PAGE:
After a few hundred meters on the road I can´t handle the risk, we straight line it down the mountain through bracken and tussock that is now over head height. I find the best way to get down is to roll on top of the bushes. The English guy falls and I turn to see only his feet sticking up as he yells "F?#k this s@*t". Reaching the end of the bush there is a 10 m bank which I slide straight off and somehow manage to get to the bottom with only a small hole in my pants and some grazes. We opt to continue off the road, the Englishman gets caught on the barbed wire fence. The first house is finally in sight, we take a well deserved drink from a water pipe that fills a horse trough. The dusk has set in. We hurry to make it before dark. The women at the first house tells us we are trespassing and we are forced down through her fields and through another barbed wire fence, he dogs angrily chasing behind. We begin to jog as the darkness falls. We reach another house where they tell us how to get to the nearest phone. We make our way another 2 or 3 kms downhill, finally reaching the telephone as the last light leaves the sky. We are about 20 km from where we set off. We were hiking the mountain for 3 hours and we have been on the run for a further 4. Fortunately I have $60 down my pants with my other things. We get a taxi to the police station. The police take mediocre interest in our ordeal. I borrow a cell phone and try to get hold of my Spanish teacher. No answer. We rush back to cancel the stolen credit cards. I finally get hold of my Spanish teacher, she come down immediately and helps us out with translation at the tourist police. We fill out reports and they stamp them and that's that. No mention that they will even try to do anything.
The following morning I am helped by the people at the travel agency who angrily call the cable car company and demand that they place a guard on the mountain. They tell her that there is a sign warning people not to go up there, this is totally untrue. She calls the press. Someone has to do something she tells me...

I am now waiting to hear if anyone handed in my discarded belongings and looking for a new camera in preparation for 8 days on the Galapagos Islands. My plans to climb the 5987 m Cotopaxi are out the window after the robbery. Even 2 days later I still can feel every muscle in my body...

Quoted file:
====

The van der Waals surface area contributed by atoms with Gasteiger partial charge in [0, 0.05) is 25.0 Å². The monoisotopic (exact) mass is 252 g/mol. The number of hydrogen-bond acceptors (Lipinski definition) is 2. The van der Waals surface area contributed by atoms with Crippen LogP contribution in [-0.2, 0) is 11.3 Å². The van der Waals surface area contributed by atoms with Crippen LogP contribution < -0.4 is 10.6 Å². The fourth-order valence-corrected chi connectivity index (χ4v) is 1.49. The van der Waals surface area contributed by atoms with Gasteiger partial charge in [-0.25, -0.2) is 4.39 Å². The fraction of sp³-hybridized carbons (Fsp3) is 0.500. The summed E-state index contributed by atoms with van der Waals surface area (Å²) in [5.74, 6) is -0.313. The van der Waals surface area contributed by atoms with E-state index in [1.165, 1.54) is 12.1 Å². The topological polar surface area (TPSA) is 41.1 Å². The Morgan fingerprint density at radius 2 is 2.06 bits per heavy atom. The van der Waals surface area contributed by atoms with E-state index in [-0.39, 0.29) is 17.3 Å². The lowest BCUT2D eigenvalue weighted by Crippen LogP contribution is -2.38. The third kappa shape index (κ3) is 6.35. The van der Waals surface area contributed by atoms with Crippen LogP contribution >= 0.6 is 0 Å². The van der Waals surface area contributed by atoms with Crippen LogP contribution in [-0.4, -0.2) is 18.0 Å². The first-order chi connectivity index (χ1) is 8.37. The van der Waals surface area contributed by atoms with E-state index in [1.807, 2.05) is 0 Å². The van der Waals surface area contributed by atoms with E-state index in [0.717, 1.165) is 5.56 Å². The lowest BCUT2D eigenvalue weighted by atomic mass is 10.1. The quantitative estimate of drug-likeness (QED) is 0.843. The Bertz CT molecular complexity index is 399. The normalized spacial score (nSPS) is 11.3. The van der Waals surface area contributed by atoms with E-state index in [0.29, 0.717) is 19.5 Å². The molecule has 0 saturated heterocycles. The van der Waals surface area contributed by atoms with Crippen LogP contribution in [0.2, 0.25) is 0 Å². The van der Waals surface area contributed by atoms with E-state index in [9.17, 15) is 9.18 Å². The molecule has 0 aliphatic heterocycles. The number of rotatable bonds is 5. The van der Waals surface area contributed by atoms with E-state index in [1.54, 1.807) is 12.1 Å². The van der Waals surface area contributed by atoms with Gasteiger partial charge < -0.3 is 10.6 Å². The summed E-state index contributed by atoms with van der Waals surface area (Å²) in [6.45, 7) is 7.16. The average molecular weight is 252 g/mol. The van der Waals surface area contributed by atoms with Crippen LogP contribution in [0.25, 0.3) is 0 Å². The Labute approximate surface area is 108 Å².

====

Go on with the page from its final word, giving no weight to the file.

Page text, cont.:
Sitting here now writing this, my hands are tingling, this is by far the worst experience of my life so far...and hopefully ever! Until next time...

6 Comments:

At 10:35 pm, Blogger hannah said...

BEN oh my goodness! how scary! i can't imagine how terrifying that must have been. golden bay and my life suddenly feels very quiet, very safe.
-hannah

 
At 5:16 pm, Blogger Christin in Abisko said...

Usch va hemskt. Skönt att höra att du lever och allt e väl med dig. Jag vet inte vad jag hade gjort i samma situation. Adrenalinet måste ha pumpat rejält. Jag tycker du ska snabba dig tillbaks till Europa där allt e lite säkrare så jag inte behöver gå och oroa mig över dig lille vän. Massor av kramar och hoppas att du får en fin och lugn tid på galapagos öarna.

 
At 11:06 am, Blogger MARGARET NOVAK said...

THAT IS CRAZY!! I can't believe that happened!! I would have passed out for sure. You've had quite the month, stay alive and have fun in the Galaps!!

 
At 6:51 am, Blogger home_skillet said...

Hey Bro, Holy Shit! I just heard what happened. Sounds rather frightening. I'm really glad to hear you are okay! Take it easy...

 
At 10:28 pm, Anonymous Fotograf Kiel said...

Thank god yo are alive. It was nice to talk with you. Lets keep in touch-

Olaf Fotograf aus Kiel

 
At 1:40 am, Anonymous Anonymous said...

Long time ago you mentioned between the lines that your camera was stolen.Back then I simply thought that a thief benefited from an inattentive moment of you. What actually happened as you tell in your blog was clearly way beyond my imagination. I am glad that nothing happened to you. That is a very interesting experience that you will share with your grandchildren at some point:) Nihat.